Background: Antihistamines are widely used medications worldwide. They are indicated for the symptomatic treatment of allergic disorders (H1) and decreasing gastric acid production (H2). They are considered to have excellent safety. Extremely rare cases of famotidine-induced anaphylaxis have been documented and hypersensitivity reactions to alkylamine derivatives such as pheniramine are also extremely rare.
Methods: We report a 44 year old woman with no allergic background, who was admitted to ER complaining from swelling of the lips and tongue, tightening in the throat, dyspnea, generalized itching and urticaria; that started about an hour after taking medications composed of naproxen sodium and famotidine. Following her recovery, she was discharged with pheniramine. But her generalized itching and urticaria complains reoccurred 1-2 hours after taking a tablet. Then she remembered she had the same symptoms 4 years ago with the same tablet prescribed for her pruritus, but her family doctor refused to consider her symptoms in connection with pheniramine.
Results: The study was carried out 5 weeks after the last reaction. First oral provocation test (OPT) with naproxen was done and was negative. Then she had a negative skin prick test (SPT), but positive intradermal test (IDT) with famotidine at concentration of 1 mg/ml. Possible cross-reactivity with other H2-receptor antagonists was assessed. SPT for ranitidine and IDT with ranitidine (1 mg/ml) and nizatidine (1:1000 dilution) were positive. In order to find a safe alternative, skin tests and OPTs were done with PPIs (Pantoprazole, omeprazole, esomeprazole) and were all negative. Skin prick test and IDT with for pheniramine (1:1000 dilution) were positive. But OPT with chlorpheniramine, another alkylamine derivative, was negative.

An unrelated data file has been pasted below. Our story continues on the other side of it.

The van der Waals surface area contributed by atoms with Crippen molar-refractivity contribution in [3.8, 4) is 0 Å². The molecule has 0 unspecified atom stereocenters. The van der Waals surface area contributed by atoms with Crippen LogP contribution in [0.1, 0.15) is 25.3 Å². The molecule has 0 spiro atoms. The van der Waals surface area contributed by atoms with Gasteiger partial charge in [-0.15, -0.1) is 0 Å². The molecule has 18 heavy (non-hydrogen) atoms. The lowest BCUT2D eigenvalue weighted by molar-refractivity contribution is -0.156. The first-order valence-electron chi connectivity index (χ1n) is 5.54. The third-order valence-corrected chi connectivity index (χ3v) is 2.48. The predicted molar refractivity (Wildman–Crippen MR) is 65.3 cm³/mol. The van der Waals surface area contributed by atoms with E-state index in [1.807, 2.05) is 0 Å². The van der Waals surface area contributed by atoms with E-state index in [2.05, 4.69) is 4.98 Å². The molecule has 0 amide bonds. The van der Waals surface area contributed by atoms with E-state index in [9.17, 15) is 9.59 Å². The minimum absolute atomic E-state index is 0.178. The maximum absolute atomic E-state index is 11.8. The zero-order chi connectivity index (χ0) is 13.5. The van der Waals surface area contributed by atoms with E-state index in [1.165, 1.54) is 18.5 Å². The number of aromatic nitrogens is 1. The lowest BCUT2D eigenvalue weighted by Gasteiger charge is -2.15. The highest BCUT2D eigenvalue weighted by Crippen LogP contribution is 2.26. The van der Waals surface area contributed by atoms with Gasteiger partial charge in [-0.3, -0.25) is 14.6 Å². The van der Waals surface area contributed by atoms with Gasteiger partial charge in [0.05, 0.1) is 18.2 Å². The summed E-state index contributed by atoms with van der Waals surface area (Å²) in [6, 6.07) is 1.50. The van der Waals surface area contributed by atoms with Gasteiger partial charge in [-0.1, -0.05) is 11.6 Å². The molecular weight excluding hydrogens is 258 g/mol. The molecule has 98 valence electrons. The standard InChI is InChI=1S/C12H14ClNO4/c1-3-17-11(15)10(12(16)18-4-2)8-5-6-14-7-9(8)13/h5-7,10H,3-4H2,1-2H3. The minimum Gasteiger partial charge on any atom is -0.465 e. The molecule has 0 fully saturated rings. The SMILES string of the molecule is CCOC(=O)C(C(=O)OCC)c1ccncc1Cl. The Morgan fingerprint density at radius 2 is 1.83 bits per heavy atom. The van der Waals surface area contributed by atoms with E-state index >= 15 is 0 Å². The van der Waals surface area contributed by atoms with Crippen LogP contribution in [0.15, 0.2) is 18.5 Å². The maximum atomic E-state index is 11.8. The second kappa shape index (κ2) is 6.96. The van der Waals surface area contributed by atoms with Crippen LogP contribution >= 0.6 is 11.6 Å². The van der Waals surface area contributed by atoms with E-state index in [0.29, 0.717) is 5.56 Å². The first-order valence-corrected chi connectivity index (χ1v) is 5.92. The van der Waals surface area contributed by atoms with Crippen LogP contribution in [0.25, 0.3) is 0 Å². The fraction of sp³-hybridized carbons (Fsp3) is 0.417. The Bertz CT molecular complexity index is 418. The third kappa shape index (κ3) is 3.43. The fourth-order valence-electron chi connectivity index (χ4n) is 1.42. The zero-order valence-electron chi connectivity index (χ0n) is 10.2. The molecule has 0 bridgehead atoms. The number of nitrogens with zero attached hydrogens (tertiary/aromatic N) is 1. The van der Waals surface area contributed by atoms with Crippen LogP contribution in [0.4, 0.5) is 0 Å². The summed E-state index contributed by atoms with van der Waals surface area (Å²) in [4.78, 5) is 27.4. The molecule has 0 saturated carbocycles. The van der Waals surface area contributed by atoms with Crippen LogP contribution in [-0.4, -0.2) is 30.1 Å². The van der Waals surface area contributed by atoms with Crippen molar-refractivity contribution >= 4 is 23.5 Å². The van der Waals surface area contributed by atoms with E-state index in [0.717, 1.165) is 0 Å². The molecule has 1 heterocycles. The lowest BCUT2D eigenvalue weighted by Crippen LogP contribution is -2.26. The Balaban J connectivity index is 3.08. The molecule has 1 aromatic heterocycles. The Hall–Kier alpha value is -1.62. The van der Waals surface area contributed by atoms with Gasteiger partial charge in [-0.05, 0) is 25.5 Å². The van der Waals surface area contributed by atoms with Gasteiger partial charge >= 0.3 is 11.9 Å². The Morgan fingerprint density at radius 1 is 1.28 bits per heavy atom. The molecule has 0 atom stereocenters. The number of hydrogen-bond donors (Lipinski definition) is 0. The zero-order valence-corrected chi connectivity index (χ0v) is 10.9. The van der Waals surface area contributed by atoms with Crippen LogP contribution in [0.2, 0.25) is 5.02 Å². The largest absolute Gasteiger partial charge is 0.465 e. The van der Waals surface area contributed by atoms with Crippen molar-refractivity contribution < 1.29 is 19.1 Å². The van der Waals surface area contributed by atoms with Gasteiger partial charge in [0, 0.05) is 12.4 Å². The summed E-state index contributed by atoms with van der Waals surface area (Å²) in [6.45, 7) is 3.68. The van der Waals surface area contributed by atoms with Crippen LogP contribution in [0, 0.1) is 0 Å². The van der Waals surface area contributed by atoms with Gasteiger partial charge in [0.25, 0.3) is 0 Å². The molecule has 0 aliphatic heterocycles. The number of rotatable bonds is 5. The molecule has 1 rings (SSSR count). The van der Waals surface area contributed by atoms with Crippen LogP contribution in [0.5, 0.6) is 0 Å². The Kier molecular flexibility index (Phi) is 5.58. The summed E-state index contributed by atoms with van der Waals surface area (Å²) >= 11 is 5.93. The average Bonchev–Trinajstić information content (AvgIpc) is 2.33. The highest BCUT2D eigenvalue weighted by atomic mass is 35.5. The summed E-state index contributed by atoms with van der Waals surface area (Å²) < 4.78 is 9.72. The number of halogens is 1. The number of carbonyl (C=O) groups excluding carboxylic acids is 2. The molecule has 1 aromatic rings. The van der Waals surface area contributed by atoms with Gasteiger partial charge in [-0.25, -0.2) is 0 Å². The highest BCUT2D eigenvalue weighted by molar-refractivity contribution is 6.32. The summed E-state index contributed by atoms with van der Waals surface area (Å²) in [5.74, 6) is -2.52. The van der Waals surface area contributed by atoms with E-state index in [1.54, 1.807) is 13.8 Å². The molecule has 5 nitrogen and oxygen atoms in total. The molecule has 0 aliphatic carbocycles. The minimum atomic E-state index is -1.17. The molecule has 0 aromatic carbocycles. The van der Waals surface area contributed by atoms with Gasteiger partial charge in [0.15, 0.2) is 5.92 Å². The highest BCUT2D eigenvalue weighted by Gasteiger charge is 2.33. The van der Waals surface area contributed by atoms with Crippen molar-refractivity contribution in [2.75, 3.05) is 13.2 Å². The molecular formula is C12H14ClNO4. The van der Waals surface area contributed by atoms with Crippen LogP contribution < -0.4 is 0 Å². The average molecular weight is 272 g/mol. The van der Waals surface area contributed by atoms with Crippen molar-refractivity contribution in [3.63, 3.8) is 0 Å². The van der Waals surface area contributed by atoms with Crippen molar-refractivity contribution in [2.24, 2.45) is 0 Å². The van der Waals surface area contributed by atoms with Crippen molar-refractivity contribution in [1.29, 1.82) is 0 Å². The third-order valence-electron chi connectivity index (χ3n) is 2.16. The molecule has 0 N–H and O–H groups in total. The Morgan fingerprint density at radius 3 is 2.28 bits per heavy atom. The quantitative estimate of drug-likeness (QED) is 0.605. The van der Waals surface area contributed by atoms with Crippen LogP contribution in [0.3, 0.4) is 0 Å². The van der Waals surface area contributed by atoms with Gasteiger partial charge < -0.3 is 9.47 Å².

Conclusion: To the best of our knowledge this is the first reported case of an anaphylactic reaction to famotidine with pheniramine hypersensitivity. The underlying mechanism of such a relationship isn't well understood, but this could be also seen in the efficacy of H2 receptor antagonists in the treatment of urticaria. We also observed cross-reactivity with ranitidine and nizatidine, which have similar side chains to the ring structures. Type I hypersensitivity reaction may have been involved in this patient based on the clinical history, time till reaction onset and also skin test results were positive. Hypersensitivity to antihistamines seems to be very rare may be because they are undersuspected and underdiagnosed. Our case suggests hypersensitivity to antihistamines H1 and H2 can occur together, and it may be advisable to asses a possible cross-reactivity not only within the same antihistamine receptor group but also between groups.